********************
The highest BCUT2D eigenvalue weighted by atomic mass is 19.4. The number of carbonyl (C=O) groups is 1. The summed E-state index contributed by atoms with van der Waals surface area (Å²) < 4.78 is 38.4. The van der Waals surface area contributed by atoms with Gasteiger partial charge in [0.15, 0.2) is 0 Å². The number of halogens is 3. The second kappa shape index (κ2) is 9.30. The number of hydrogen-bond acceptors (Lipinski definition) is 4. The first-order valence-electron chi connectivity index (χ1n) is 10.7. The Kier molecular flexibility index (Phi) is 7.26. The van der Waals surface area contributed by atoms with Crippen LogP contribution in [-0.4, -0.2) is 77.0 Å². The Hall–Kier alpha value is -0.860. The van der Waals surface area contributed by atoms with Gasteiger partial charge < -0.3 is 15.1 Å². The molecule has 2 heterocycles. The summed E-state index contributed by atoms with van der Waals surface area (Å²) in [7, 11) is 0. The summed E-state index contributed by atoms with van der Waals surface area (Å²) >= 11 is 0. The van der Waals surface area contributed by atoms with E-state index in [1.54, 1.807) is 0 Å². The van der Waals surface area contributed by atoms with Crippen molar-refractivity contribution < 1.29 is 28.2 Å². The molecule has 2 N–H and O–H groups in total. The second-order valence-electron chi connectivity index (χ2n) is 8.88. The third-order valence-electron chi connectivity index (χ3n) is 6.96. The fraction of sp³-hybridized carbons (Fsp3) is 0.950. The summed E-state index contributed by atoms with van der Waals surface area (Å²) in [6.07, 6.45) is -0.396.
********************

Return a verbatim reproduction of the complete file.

The highest BCUT2D eigenvalue weighted by atomic mass is 19.4. The number of carbonyl (C=O) groups is 1. The summed E-state index contributed by atoms with van der Waals surface area (Å²) < 4.78 is 38.4. The van der Waals surface area contributed by atoms with Gasteiger partial charge in [0.15, 0.2) is 0 Å². The number of halogens is 3. The second kappa shape index (κ2) is 9.30. The number of hydrogen-bond acceptors (Lipinski definition) is 4. The first-order valence-electron chi connectivity index (χ1n) is 10.7. The Kier molecular flexibility index (Phi) is 7.26. The van der Waals surface area contributed by atoms with Crippen LogP contribution in [-0.4, -0.2) is 77.0 Å². The Hall–Kier alpha value is -0.860. The van der Waals surface area contributed by atoms with Gasteiger partial charge < -0.3 is 15.1 Å². The molecule has 2 heterocycles. The summed E-state index contributed by atoms with van der Waals surface area (Å²) in [7, 11) is 0. The summed E-state index contributed by atoms with van der Waals surface area (Å²) >= 11 is 0. The van der Waals surface area contributed by atoms with E-state index in [1.54, 1.807) is 0 Å². The van der Waals surface area contributed by atoms with Crippen molar-refractivity contribution < 1.29 is 28.2 Å². The molecule has 2 N–H and O–H groups in total. The second-order valence-electron chi connectivity index (χ2n) is 8.88. The third-order valence-electron chi connectivity index (χ3n) is 6.96. The fraction of sp³-hybridized carbons (Fsp3) is 0.950. The summed E-state index contributed by atoms with van der Waals surface area (Å²) in [6.07, 6.45) is -0.396.